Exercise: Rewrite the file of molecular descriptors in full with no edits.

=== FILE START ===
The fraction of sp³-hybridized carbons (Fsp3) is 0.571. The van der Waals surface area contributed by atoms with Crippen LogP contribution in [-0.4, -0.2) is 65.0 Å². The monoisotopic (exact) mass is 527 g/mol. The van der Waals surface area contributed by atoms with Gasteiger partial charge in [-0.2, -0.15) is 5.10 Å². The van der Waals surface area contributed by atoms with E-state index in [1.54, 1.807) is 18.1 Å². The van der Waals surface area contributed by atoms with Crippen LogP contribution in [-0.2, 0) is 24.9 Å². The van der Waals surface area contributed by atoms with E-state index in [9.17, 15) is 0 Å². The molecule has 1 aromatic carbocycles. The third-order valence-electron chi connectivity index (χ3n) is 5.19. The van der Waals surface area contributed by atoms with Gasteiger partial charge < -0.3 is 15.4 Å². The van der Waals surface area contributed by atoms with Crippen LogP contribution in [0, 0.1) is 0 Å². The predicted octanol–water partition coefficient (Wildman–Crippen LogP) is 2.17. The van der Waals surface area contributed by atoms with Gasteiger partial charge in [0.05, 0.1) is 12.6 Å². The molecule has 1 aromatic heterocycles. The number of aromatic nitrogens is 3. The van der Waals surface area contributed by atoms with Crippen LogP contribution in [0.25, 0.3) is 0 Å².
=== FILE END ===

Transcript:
The fraction of sp³-hybridized carbons (Fsp3) is 0.571. The van der Waals surface area contributed by atoms with Crippen LogP contribution in [-0.4, -0.2) is 65.0 Å². The monoisotopic (exact) mass is 527 g/mol. The van der Waals surface area contributed by atoms with Gasteiger partial charge in [-0.2, -0.15) is 5.10 Å². The van der Waals surface area contributed by atoms with E-state index in [1.54, 1.807) is 18.1 Å². The van der Waals surface area contributed by atoms with Crippen LogP contribution in [-0.2, 0) is 24.9 Å². The van der Waals surface area contributed by atoms with E-state index in [9.17, 15) is 0 Å². The molecule has 1 aromatic carbocycles. The third-order valence-electron chi connectivity index (χ3n) is 5.19. The van der Waals surface area contributed by atoms with Gasteiger partial charge < -0.3 is 15.4 Å². The van der Waals surface area contributed by atoms with Crippen LogP contribution in [0, 0.1) is 0 Å². The predicted octanol–water partition coefficient (Wildman–Crippen LogP) is 2.17. The van der Waals surface area contributed by atoms with Gasteiger partial charge in [0.05, 0.1) is 12.6 Å². The molecule has 1 aromatic heterocycles. The number of aromatic nitrogens is 3. The van der Waals surface area contributed by atoms with Crippen LogP contribution in [0.25, 0.3) is 0 Å².